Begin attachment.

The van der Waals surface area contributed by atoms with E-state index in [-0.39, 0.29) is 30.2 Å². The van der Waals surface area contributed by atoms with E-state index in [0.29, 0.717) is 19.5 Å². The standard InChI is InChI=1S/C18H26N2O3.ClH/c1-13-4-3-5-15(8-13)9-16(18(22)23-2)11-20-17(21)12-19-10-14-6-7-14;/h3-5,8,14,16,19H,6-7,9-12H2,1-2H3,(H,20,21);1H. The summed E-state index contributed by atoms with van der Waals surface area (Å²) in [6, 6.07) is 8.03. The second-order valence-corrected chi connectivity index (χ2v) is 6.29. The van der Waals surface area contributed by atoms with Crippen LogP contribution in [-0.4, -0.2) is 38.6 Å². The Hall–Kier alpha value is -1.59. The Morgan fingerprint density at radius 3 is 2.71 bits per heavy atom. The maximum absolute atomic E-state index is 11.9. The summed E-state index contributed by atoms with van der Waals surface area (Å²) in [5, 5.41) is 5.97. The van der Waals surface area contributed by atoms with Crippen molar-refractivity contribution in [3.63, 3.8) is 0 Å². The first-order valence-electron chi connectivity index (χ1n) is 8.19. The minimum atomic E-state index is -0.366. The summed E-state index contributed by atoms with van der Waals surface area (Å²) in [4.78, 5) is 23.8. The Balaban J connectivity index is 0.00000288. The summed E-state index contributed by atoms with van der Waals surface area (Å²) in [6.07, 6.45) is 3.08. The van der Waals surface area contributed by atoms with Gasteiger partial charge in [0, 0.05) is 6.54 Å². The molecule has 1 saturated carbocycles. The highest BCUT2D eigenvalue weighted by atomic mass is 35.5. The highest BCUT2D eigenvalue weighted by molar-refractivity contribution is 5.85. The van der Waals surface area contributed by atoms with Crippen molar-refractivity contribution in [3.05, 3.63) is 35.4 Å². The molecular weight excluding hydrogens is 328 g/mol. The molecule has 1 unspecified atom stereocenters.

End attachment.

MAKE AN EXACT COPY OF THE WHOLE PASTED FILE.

The van der Waals surface area contributed by atoms with E-state index in [-0.39, 0.29) is 30.2 Å². The van der Waals surface area contributed by atoms with E-state index in [0.29, 0.717) is 19.5 Å². The standard InChI is InChI=1S/C18H26N2O3.ClH/c1-13-4-3-5-15(8-13)9-16(18(22)23-2)11-20-17(21)12-19-10-14-6-7-14;/h3-5,8,14,16,19H,6-7,9-12H2,1-2H3,(H,20,21);1H. The summed E-state index contributed by atoms with van der Waals surface area (Å²) in [6, 6.07) is 8.03. The second-order valence-corrected chi connectivity index (χ2v) is 6.29. The van der Waals surface area contributed by atoms with Crippen LogP contribution in [-0.4, -0.2) is 38.6 Å². The Hall–Kier alpha value is -1.59. The Morgan fingerprint density at radius 3 is 2.71 bits per heavy atom. The maximum absolute atomic E-state index is 11.9. The summed E-state index contributed by atoms with van der Waals surface area (Å²) in [5, 5.41) is 5.97. The van der Waals surface area contributed by atoms with Crippen molar-refractivity contribution in [3.63, 3.8) is 0 Å². The first-order valence-electron chi connectivity index (χ1n) is 8.19. The minimum atomic E-state index is -0.366. The summed E-state index contributed by atoms with van der Waals surface area (Å²) in [4.78, 5) is 23.8. The Balaban J connectivity index is 0.00000288. The summed E-state index contributed by atoms with van der Waals surface area (Å²) in [6.07, 6.45) is 3.08. The van der Waals surface area contributed by atoms with Gasteiger partial charge in [0, 0.05) is 6.54 Å². The molecule has 1 saturated carbocycles. The highest BCUT2D eigenvalue weighted by atomic mass is 35.5. The highest BCUT2D eigenvalue weighted by molar-refractivity contribution is 5.85. The van der Waals surface area contributed by atoms with Crippen molar-refractivity contribution in [3.05, 3.63) is 35.4 Å². The molecular weight excluding hydrogens is 328 g/mol. The molecule has 1 unspecified atom stereocenters.